- Willaman Professor of Life Sciences
- Evan Pugh Professor, Department of Biology
Other websites about me
- Ph.D., The Rockefeller University, Molecular Biology (1972)
- B.S., Syracuse University, Biology and Chemistry, summa cum laude (1966)
- Plant responses to biotic and abiotic stress
- Gene network inference
- MicroRNA regulation in gene expression
Plant stress response
A major project in the laboratory is investigating the responses of plants to biotic (pathogens) and abiotic (ozone, temperature, chemicals) stresses using DNA microarray gene expression profiling and reverse genetics.
We have identified more than 1200 stress-modulated Arabidopsis genes and studying their expression under various conditions.
The illustration at left shows the change in gene expression of 366 genes that are induced (red) or repressed (green) by ozone.
Among the genes induced by various stresses are signaling genes, transcription factors, and effector genes that include enzymes that alter the cells structure and properties in response to stress.
The signaling molecules include MAP kinases and receptor-like kinases.
We are suppressing and overexpressing potential regulatory genes to identify the genes under their control.
The hyl1 Arabidopsis mutant (below left) has a transposon insertion mutation in a gene that is involved in several hormonal signaling pathways, including those for abscisic acid, auxin and cytokinin.
The mutant is affected in many growth parameters, including graviperception.
It is not as sensitive to exogenous auxins and cytokinins as the wiltype, but it is hypersensitive to abscisic acid.
The HYL1 protein binds to double-stranded RNA and localizes to the nucleus.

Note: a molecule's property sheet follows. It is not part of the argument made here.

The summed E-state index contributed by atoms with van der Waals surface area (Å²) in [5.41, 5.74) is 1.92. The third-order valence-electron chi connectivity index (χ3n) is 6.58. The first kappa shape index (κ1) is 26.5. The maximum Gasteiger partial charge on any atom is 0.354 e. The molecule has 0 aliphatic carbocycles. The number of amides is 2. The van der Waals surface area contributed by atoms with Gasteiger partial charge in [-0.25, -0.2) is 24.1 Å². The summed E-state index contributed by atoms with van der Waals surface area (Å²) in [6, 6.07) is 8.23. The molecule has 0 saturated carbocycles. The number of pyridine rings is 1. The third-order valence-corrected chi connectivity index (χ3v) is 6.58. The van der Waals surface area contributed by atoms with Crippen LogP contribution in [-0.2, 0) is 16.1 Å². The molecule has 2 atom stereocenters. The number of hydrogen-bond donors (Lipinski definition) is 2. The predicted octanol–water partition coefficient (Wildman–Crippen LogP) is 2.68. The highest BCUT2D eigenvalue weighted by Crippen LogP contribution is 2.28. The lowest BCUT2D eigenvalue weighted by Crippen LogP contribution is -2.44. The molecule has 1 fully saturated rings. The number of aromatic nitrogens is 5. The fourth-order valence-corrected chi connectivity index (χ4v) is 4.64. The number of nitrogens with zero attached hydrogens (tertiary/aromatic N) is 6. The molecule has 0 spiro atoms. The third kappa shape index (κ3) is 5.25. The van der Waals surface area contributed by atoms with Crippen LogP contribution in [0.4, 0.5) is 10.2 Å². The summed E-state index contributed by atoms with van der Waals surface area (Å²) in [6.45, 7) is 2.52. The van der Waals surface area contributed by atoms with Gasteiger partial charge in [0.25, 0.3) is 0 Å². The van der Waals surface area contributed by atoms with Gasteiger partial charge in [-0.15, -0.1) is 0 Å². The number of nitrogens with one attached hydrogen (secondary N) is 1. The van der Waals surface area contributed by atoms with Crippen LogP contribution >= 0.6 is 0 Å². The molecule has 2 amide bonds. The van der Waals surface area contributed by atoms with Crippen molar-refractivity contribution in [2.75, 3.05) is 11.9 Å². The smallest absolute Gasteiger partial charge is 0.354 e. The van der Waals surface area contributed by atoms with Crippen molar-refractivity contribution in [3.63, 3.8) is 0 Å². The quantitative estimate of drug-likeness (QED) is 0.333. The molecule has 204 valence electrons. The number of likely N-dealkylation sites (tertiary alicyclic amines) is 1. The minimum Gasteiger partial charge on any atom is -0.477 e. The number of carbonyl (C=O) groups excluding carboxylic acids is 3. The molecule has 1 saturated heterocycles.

The mutant is described in Lu and Fedoroff (2000).
We are investigating how this protein affects hormone signaling.
Transposable elements or transposons were discovered in corn (maize) plants by the famous geneticist Barbara McClintock through classical genetic analysis of unstable mutations (for a brief history, see http://www.ergito.com or Fedoroff 2001).
Maize transposons were cloned in our laboratory almost 20 years ago and are now widely used for insertional mutagenesis.
We have created a database of several hundred Arabidopsis transposon insertion lines using a transposon tagging system developed in the laboratory (Smith et al., 1996; Raina et al., 2001).
The maize Suppressor-mutator (Spm) transposon is epigenetically inactivated by methylation and encodes a protein, TnpA, which is capable of reversing the inactivation (SchlÃ¤ppi et al., 1994; Fedoroff et al., 1995).
Using an inducible promoter to express TnpA, current experiments seek to understand how it demethylates the Spm promoter.
Some ideas about plant transposon evolution are explored in Fedoroff (2000).
- Racunas, S.A., Shah, N. H., Albert I. and Fedoroff N. V. (2004). HyBrow: A prototype system for computer-aided hypothesis evaluation. Bioinformatics, 20 (Suppl. 1): i257-i264.
- Han, M.H., Goud, S., Song, L., and Fedoroff, N. (2004) The Arabidopsis dsRNA-binding protein HYL1 plays a role in microRNA-mediated gene regulation. Proc. Natl. Acad. Sci. USA, 101: 1093-1098.
- Zhang, S. Raina, S., Li, H., Li, J. Ma, H., Huang, H., and N. Fedoroff (2003). Resources for targeted insertional and deletional mutagenesis in Arabidopsis. Plant Mol. Biol. 53: 133-150.
- Shah, N. H., King, D. C., Shah, P. N. and Fedoroff, N. V. (2003) A tool-kit for cDNA microarray and promoter analysis. Bioinformatics, 19: 1848-8.